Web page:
The Historical Imaginary and Resources of the “Historical Past”: In Search of the Other, in Search of Boundaries
The phenomena and conceptual approaches relating to postimperial and postcolonial subjects, hybrid identities, and the transnational framing of national histories are extraordinarily sensitive with regard to the categories of the border and the Other. Analysis of the historical imaginary (and its hybrid rhetoric) in these terms makes it possible to grasp those conceptual levels of the cultural and historical fields that are most characteristic for times of transformation. With the concept of the “historical imaginary” Kalinin refers not only to rhetorical devices and figures of speech. Rather, he proposes an attempt to describe fundamental levels of the historical consciousness and of those discourses that articulate it. The specificity of any metaphorical mechanism (including those of the historical imagination) is that, although it allows subjects of discourse to structure and construct reality in what appears to them as an objective, external form, it is also susceptible to a reverse engineering, that lays bare the characteristic means for discursive generation of that reality.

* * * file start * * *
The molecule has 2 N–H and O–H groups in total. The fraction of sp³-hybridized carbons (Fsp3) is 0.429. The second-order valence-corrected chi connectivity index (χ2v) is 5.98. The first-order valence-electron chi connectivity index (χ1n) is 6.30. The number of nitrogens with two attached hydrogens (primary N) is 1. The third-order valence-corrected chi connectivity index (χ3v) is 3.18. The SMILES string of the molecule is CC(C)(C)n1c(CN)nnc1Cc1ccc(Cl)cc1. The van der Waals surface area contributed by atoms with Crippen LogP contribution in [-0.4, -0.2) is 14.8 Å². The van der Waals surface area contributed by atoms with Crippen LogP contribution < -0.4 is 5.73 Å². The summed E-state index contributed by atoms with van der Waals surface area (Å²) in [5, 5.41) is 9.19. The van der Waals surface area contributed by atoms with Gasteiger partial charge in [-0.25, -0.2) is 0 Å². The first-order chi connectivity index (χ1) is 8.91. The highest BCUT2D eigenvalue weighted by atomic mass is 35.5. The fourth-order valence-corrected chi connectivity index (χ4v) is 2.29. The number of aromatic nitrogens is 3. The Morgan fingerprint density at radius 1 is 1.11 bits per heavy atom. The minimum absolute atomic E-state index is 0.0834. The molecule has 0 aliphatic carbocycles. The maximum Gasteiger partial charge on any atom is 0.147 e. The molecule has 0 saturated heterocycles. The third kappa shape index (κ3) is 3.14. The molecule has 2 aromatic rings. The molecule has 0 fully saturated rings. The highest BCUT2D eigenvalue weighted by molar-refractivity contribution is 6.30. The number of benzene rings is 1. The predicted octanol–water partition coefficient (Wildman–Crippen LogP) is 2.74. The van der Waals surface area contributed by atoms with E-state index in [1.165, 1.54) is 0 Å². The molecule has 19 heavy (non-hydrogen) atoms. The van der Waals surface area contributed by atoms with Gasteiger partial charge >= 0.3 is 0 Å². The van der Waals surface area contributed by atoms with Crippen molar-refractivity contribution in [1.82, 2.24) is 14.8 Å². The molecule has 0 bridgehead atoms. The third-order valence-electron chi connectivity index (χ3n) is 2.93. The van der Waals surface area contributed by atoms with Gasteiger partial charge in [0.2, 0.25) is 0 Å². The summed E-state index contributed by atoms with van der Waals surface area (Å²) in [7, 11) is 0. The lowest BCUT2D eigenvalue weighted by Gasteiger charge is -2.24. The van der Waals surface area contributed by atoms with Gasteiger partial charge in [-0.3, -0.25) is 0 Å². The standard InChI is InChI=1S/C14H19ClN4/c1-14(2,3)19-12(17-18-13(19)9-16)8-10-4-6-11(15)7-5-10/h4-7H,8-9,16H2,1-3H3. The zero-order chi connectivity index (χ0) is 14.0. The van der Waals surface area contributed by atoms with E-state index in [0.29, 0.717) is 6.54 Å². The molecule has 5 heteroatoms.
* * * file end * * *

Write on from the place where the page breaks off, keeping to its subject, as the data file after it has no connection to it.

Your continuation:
In the present political circumstances, the analytical reconstruction and critique of this “reality,” the divergent visions of which led ultimately to war (including also a “war of words”) constitutes far more than simply an academic undertaking.